Evaluation of the Regional and Remote Service Stations project 2016-2017
Service stations operate within a complex regulatory environment, in particular around the handling of hazardous chemicals. Service stations located in regional and remote areas face additional challenges in meeting regulatory requirements due to less frequent regulatory assistance and lack of awareness and understanding of regulatory requirements. In response to this, SafeWork NSW conducted a project targeting regional and remote service stations, with a particular focus on small independently owned service stations, to build their capability to self-comply. The project also included a Fair Trading component as part of a collaborative approach to cover regulatory requirements across multiple regulators, in this case in relation to Fair Trading price signage and FuelCheck registration requirements.
As part of this project, SafeWork inspectors visited 201 service stations in regional and remote New South Wales between December 2016 and January 2017 – this represents 20 per cent of service stations in those areas.
A comprehensive evaluation of the project has been conducted to assess the effectiveness of the project in terms of improving compliance and the effectiveness of the collaborative component.
Benefits of the evaluation
The evaluation findings were intended to identify opportunities to turn the project into Business As Usual, inform the design of collaborative projects, and generate insights for the regulators into the service station industry in regional and remote areas.
The evaluation relied on a mix of qualitative and quantitative methods. In-depth interviews were the core method to explore participants’ experience of the project. A total of 40 individuals were interviewed as part of the evaluation data collection phase: 16 businesses, 13 SafeWork NSW inspectors, 10 internal project stakeholders and a representative of the service industry peak body ACAPMA (Australian Convenience and Petroleum Marketers Association). Quantitative analysis of project data – in particular from Workplace Services Management System (WSMS), the SafeWork case management system – provided critical evidence about compliance issues encountered and the direct impact of the project on businesses capability in this regard.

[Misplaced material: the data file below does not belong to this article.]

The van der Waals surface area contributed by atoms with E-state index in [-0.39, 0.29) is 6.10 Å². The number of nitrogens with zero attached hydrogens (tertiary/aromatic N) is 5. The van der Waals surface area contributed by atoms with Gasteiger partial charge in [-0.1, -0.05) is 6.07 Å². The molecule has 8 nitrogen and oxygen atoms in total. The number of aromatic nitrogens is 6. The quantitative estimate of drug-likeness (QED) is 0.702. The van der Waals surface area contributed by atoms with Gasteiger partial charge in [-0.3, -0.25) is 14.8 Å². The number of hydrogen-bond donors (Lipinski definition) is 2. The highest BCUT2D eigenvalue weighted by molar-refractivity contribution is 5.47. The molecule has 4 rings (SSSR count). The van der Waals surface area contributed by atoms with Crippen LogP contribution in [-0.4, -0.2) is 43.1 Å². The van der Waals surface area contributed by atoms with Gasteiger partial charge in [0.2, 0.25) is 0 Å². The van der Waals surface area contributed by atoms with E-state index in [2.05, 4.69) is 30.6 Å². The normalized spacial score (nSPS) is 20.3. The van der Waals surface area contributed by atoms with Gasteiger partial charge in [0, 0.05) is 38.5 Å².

The evaluation was conducted internally by evaluation staff not involved in the project, and the evaluation report has been externally peer-reviewed in particular by the NSW Government Centre for Program Evaluation.
- The inspectors’ audit tool, which was also sent to businesses ahead of the visits, was widely recognised as a good practice. Inspectors welcomed the visuals and level of details included in the audit tool, which has been used as an example by other jurisdictions (Qld, Tas) and as far as Nigeria.
- Businesses visited were an appropriate target with regard to their compliance needs and limited prior contact with regulators.
- Service stations in regional and remote New South Wales have a low level of compliance with regard to the manifest and the emergency plan; however most service stations visited were well equipped and trained around fire-fighting equipment and first aid.
- The project directly improved compliance through notices issued to one third of businesses visited. Out of the 66 businesses issued with a notice, 54 had fully complied (40) or partially complied (14) with all notices as at 17 July 2017. Most (60%) of the improvement notices issued by inspectors were in relation to hazardous chemicals.
- Most of the inspectors interviewed felt that the service stations visited had improved their level of compliance as a result of the visit. They were able to observe improvements made through follow-up visits to businesses. As part of the project, 78 follow-up visits were conducted, representing 39 per cent of businesses visited.
- The collaborative component of the project was limited to a Fair Trading checklist about price signage and FuelCheck registration. The information collected through this checklist showed that the majority of businesses were compliant with regard to price signage requirements and FuelCheck. Only 32 out of 192 businesses (16%) where the Fair Trading checklist was collected were referred for further inquiries.
- The main benefit from the collaborative component was around the efficient use of resources across regulators, with Fair Trading benefitting from “another set of eyes” through SafeWork inspectors. However, there is no clear evidence of benefits from the collaborative component for businesses: most of them confirmed that they didn’t have much contact in the past, which couldn’t lead to a reduction in touch points as initially intended.
A copy of the full report is available on the DFSI (Department of Finance Services and Innovation) website.